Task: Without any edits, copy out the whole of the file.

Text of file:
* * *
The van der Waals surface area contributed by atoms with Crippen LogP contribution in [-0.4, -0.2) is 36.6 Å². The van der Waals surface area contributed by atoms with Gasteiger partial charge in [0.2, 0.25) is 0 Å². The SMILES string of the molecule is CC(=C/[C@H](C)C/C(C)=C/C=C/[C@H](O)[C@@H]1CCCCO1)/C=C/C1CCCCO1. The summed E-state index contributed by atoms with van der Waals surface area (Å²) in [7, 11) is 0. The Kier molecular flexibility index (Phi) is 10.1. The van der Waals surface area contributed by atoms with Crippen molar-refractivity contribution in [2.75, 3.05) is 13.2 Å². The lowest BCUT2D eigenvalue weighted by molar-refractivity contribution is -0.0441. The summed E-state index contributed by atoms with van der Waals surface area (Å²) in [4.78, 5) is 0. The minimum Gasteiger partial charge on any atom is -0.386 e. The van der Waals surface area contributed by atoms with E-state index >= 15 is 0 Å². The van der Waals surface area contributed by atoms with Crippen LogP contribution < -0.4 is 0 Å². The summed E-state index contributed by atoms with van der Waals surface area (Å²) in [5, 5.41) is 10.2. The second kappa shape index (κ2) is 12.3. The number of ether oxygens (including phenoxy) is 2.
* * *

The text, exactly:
The van der Waals surface area contributed by atoms with Crippen LogP contribution in [-0.4, -0.2) is 36.6 Å². The van der Waals surface area contributed by atoms with Gasteiger partial charge in [0.2, 0.25) is 0 Å². The SMILES string of the molecule is CC(=C/[C@H](C)C/C(C)=C/C=C/[C@H](O)[C@@H]1CCCCO1)/C=C/C1CCCCO1. The summed E-state index contributed by atoms with van der Waals surface area (Å²) in [7, 11) is 0. The Kier molecular flexibility index (Phi) is 10.1. The van der Waals surface area contributed by atoms with Crippen molar-refractivity contribution in [2.75, 3.05) is 13.2 Å². The lowest BCUT2D eigenvalue weighted by molar-refractivity contribution is -0.0441. The summed E-state index contributed by atoms with van der Waals surface area (Å²) in [4.78, 5) is 0. The minimum Gasteiger partial charge on any atom is -0.386 e. The van der Waals surface area contributed by atoms with E-state index >= 15 is 0 Å². The van der Waals surface area contributed by atoms with Crippen LogP contribution < -0.4 is 0 Å². The summed E-state index contributed by atoms with van der Waals surface area (Å²) in [5, 5.41) is 10.2. The second kappa shape index (κ2) is 12.3. The number of ether oxygens (including phenoxy) is 2.